How much is it going to cost me? That’s what everyone wants to know whenever they’re about to make a purchase, whether they’re eyeing a pack of chewing gum or the startup costs of a new franchise.
But as you probably know, franchises are expensive—and unfortunately a far more costly endeavor than buying chewing gum. For most people, a house is the biggest purchase you’ll make, but if you become a franchise owner, a franchise is usually the largest. But not always, and Keyrenter, fortunately, is somewhat on the lower end of what a franchise typically costs.
How Much Franchises Typically Cost
It varies, and sometimes the numbers are eye-popping. For instance, if you were to buy a franchise with the famous golden arches, you’d need to have a minimum of half a million dollars in your bank, or as they put it on their website, “non-borrowed personal resources,” before even being considered as a potential franchise owner.
As Franchising.com’s website states of the average franchise, “while costs range from less than $10,000 to upwards of $5 million, the majority of franchises run from about $50,000 or $75,000 to about $200,000 to get started.”
To open the door to owning a Keyrenter, the estimated range of startup costs are $55,140 to $122,395, depending on the size of the market you’re interested in. Incidentally, you can find a breakdown of the Keyrenter startup costs here.
How to Fund a Franchise
So, if you’re thinking of becoming a Keyrenter franchisee —and we’re delighted if you are—you may be wondering what you should do to make sure your finances are in order. We would suggest a few things:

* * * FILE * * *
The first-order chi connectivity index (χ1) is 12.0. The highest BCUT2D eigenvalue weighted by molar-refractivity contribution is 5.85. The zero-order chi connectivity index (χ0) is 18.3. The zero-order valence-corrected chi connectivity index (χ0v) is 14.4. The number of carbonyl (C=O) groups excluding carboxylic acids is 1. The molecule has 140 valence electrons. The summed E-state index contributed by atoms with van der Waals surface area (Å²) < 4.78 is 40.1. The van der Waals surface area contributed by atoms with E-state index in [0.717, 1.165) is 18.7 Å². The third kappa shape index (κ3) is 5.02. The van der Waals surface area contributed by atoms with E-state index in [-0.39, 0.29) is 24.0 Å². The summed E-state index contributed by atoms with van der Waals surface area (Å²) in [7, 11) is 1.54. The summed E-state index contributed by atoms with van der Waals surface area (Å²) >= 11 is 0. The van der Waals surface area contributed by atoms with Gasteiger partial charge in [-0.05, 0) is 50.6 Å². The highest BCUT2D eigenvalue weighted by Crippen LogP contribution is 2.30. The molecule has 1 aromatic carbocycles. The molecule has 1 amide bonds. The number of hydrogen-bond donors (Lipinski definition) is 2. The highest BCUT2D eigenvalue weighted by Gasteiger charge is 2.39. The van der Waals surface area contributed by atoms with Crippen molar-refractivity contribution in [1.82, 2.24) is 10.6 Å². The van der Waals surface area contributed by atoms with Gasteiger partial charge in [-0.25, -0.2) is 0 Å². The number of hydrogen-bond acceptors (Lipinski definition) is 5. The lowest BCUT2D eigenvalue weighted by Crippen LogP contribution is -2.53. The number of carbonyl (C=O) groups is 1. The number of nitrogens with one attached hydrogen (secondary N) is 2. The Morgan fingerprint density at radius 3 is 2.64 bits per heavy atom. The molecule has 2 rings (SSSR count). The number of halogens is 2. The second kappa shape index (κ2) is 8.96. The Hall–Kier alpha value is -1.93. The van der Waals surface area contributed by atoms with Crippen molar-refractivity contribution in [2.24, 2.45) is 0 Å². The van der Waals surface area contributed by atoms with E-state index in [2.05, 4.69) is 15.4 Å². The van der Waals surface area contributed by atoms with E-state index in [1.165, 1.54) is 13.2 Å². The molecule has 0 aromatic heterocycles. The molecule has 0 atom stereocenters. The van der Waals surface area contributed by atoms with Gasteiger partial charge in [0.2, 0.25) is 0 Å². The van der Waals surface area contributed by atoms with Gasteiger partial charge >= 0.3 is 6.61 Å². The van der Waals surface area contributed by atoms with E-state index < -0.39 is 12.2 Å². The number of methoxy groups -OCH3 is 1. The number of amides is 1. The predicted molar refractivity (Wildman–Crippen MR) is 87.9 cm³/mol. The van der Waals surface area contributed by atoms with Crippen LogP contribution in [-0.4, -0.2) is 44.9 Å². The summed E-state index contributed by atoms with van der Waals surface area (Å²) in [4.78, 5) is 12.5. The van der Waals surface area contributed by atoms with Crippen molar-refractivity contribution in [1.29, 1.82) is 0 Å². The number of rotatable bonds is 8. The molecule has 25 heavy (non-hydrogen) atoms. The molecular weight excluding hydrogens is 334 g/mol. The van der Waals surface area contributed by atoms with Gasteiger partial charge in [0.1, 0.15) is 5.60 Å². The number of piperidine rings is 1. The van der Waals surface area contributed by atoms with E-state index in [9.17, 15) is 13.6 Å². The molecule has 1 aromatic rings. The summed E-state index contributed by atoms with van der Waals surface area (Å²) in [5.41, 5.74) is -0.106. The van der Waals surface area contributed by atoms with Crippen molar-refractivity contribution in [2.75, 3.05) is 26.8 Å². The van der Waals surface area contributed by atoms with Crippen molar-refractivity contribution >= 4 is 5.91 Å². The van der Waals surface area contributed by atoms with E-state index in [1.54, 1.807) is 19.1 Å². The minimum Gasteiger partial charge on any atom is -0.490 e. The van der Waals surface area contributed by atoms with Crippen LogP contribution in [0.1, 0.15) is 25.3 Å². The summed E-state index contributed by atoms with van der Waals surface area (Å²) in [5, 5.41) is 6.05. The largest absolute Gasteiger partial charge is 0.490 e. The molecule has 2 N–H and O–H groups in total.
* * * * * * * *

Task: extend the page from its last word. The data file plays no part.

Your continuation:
- You need to have some money in the bank. Buying a franchise, as noted, is a big deal. It generally isn’t something that, say, a recent college graduate does. You’ll need to have a minimum of $100,000 in liquid capital —before you take out any loans —and your net worth should be at least $150,000.
- Your credit score and credit history should be impressive. That’s probably obvious. Most franchisees borrow money to help with purchasing a franchise, and so this isn’t an undertaking for somebody with a low credit score and a lot of outstanding debts.
- You’ll need to find help with franchising. Some companies specialize in franchise funding. BoeFly and Franchise America Finance are a couple of examples, but there are more. Your local bank or credit union is obviously a good place to turn to, and while you’ll need to have a strong credit score and credit history, it may help you that you’re buying a franchise rather than asking for a loan to start your own, untested, business. Commercial banks frequently loan out to franchises. You also should consider applying for an SBA loan. The type of SBA loan that most franchises get is known as the 7(a), which will be issued by your bank or another qualified lender.
- You’ll want to have a serious talk with yourself, before you get in too far. Buying a franchise isn’t something you do on a whim —as you’ll discover if you ever try to buy a franchise on a whim. You’re going to be running a business. Even though people buy franchises because they’re far easier to run than a business you start yourself —and because the brand name recognition can help attract customers far easier than when you’re flying solo and nobody’s heard of you —it is still possible to buy a franchise and have it not work out.
Make Sure This is a Good Investment for You
Be honest with yourself and discuss your concerns with trusted family and friends as you go through the process. Another good resource is other Keyrenter franchisees. You’ll want to do your research and request a free franchise report from Keyrenter. Ask every question you can think of when you start talking to Keyrenter about the investment details. You’ll want to make sure —whatever franchise you end up purchasing —that you’re getting a lot for your investment. You want to make sure your new franchise startup costs include training, office equipment and supplies you’ll need, signage, software, licenses and permits and much more. In other words, you’re buying a franchise, and figuring out the startup costs for a new franchise is a big deal. But once you know that this is a good fit for you, then you can allow yourself to start daydreaming and ask yourself the fun questions, like —how much am I going to make? And will I buy a cottage on the lake? Or maybe a boat? Or maybe both?